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Friday - November 21, 2008

From: NEW YORK, NY
Region: Northeast
Topic: Cacti and Succulents
Title: Cactus failing to thrive in New York City
Answered by: Barbara Medford

QUESTION:

My cactus seems to be either weak or dying. Its long stems are bending and softer than the rest. What is happening to it?

ANSWER:

Unfortunately, "cactus" is much too wide a term for an accurate answer. You didn't say if your cactus was a house plant or growing outside. In New York, that, alone could answer the question. If it's outside, it probably can't survive the cold temperatures. Because of the heat generated by a large city, New York City has warmer zones than the rest of the state, but you are still in Zone 6a to 6b, which indicates a minimum average freezing temperature of -10 to -5 or -5 to 0 deg. F. Cacti, generally, are desert plants, and don't tolerate very low temperatures. On the other hand, if your plant is indoors and not getting lots of sunlight, it doesn't tolerate that well, either, for the same reason. It is way out of its native habitat. And if it is in a pot without adequate drainage, and/or you are watering it too much, it is probably suffering from that.

Just to demonstrate our point, see this Eduscapes website on Cactus  (Cactaceae).There you will see a number of pictures showing the variety of plants in that family. It further states that there are over 2,000 species that fall in that category.

Three of the genus members of the Cactaceae family:

Mammillaria Sample North American native: Mammillaria pottsii (rat-tail nipple cactus)

Opuntia Sample North American native: Opuntia engelmannii (cactus apple).

Melocactus  According to this USDA Plant Profile, this plant is native to Puerto Rico and the Virgin Islands, but not to continental North America, so it does not appear in our database.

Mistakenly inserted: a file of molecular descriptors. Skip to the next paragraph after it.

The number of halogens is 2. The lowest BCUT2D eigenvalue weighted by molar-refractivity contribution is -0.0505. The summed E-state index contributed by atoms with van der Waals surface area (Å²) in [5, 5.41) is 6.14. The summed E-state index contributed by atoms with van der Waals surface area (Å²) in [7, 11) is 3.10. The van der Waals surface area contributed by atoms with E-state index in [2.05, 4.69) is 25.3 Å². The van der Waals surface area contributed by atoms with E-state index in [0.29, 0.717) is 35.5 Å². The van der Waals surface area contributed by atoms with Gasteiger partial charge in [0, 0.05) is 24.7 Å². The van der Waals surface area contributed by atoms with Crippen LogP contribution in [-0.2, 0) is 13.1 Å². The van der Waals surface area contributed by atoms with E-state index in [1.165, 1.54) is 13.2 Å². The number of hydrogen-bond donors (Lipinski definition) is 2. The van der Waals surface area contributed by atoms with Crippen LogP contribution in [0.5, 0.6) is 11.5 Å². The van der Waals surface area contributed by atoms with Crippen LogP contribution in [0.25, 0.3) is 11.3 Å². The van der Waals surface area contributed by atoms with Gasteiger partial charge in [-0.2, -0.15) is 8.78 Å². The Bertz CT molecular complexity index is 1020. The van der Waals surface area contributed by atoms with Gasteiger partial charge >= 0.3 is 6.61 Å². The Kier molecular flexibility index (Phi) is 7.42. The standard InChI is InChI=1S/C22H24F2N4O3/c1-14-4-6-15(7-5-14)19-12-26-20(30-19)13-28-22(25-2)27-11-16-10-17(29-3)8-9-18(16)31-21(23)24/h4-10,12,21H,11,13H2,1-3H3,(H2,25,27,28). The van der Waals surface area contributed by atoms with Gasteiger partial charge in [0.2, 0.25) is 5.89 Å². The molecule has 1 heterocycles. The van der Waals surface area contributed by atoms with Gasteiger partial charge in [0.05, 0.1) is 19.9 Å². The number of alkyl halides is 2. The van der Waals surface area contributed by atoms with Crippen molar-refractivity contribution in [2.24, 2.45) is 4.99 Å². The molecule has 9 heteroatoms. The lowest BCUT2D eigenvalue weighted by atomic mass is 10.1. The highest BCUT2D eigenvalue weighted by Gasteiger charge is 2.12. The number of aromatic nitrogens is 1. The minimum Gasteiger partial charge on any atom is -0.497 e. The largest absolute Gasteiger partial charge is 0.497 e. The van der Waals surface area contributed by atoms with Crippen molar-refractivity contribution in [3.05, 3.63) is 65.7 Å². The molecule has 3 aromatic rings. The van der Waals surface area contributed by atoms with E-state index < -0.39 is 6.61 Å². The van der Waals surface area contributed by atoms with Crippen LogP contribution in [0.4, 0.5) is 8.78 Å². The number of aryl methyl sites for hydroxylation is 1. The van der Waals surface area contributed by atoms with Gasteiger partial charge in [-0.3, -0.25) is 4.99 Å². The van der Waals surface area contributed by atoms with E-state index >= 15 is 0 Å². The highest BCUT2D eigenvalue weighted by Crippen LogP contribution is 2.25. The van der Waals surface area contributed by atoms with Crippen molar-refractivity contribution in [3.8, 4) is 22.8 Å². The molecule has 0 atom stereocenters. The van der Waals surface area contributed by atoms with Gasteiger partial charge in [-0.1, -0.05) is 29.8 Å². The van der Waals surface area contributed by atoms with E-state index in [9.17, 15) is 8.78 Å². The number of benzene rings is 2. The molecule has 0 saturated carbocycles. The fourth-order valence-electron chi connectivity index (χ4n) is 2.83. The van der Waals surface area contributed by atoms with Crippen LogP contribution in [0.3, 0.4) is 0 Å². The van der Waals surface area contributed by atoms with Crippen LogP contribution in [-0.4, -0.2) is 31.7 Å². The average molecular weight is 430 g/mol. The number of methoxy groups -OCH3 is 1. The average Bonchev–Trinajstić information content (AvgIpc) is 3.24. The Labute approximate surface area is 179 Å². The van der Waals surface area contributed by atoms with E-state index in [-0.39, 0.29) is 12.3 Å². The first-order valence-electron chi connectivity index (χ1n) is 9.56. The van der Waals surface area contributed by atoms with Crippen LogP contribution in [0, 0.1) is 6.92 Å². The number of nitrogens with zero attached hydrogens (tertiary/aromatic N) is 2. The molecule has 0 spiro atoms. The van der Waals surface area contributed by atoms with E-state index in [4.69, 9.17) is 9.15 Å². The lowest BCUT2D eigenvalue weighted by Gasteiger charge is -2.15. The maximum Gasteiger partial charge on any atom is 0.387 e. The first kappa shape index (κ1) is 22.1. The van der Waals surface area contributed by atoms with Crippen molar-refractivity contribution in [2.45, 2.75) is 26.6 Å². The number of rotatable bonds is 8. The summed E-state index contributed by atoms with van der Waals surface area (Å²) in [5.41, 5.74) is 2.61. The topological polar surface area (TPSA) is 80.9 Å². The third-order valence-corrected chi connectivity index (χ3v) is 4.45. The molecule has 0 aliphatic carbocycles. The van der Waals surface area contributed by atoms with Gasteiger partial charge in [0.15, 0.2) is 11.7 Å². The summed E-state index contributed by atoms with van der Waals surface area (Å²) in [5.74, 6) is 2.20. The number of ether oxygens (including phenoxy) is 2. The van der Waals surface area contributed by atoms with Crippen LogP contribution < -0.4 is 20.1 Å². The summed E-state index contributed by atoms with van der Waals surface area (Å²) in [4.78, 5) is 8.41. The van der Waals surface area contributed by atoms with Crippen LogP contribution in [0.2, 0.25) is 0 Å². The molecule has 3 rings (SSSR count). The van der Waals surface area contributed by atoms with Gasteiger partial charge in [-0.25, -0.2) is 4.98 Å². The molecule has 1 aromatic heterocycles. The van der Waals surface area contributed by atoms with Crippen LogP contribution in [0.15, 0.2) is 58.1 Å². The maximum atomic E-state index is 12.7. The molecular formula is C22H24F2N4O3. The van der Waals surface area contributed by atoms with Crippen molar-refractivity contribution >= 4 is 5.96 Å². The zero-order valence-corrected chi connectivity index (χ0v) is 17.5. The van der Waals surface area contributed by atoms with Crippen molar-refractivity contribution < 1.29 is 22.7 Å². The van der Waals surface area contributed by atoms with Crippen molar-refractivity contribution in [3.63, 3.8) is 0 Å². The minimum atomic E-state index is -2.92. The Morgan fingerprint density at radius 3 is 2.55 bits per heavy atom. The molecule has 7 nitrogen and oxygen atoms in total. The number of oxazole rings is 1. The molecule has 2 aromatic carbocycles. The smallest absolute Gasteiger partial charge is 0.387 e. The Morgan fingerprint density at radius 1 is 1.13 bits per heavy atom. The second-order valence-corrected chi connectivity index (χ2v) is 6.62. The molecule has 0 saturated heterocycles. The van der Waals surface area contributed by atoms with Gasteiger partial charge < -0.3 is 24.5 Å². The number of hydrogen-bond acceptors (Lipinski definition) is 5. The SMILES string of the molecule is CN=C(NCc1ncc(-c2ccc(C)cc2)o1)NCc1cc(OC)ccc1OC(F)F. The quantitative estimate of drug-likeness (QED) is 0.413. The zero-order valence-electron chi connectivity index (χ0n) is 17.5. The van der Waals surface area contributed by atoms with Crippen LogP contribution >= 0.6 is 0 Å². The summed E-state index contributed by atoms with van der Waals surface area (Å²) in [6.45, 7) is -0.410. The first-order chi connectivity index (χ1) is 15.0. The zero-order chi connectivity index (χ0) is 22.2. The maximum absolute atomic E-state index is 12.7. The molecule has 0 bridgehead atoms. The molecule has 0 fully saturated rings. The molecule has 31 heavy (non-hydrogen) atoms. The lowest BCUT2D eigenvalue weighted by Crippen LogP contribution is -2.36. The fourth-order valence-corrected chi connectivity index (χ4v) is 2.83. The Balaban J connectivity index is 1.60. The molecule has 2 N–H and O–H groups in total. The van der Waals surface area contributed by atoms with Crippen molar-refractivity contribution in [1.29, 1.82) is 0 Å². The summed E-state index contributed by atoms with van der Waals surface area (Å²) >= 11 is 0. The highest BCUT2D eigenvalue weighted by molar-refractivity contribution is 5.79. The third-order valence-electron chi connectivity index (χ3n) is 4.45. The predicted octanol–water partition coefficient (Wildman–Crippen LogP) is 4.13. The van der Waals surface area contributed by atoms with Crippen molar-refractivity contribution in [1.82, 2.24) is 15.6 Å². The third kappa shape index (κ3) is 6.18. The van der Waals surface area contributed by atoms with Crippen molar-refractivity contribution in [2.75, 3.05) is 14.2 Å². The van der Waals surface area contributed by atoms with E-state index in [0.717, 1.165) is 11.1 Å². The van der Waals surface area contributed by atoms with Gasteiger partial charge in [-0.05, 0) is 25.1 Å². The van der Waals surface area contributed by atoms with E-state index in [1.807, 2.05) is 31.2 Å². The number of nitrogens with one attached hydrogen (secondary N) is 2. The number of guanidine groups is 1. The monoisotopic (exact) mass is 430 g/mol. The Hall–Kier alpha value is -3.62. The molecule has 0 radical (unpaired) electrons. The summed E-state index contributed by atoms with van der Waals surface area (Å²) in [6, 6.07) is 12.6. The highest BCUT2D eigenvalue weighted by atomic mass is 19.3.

Many plants not even closely related are mistakenly called cactus. We have listed some of these, with native examples and links to pictures.

Yucca Yucca faxoniana (Eve's needle)

Sotol Dasylirion leiophyllum (green sotol)

Nolina Nolina lindheimeriana (devil's shoestring)

Dudleya Dudleya cymosa (canyon liveforever)

Echeveria Echeveria strictiflora (desert savior)

Graptopetalum According to the USDA Plant Profile, this plant is native to Arizona and Texas, but does not appear in our Native Plant Database.

Ocotillo Fouquieria splendens (ocotillo)

So, we hope you understand why we probably can't diagnose your plant's problem, beyond the very broad range of temperature and light exposure.  If you have it indoors, and think the lack of drainage and sunlight might be the problem, we would suggest you repot it in a pot with cactus mixture potting soil (more sand, better-draining), very good drainage, and move it to a sunny window. Beyond that, you can try looking at all the pictures we have linked you to, and if you find one you think is your plant, Google on that plant's scientific name for information on it. 

 

From the Image Gallery


Rat-tail nipple cactus
Mammillaria pottsii

Eve's needle
Yucca faxoniana

Devil's shoestring
Nolina lindheimeriana

Canyon live-forever
Dudleya cymosa

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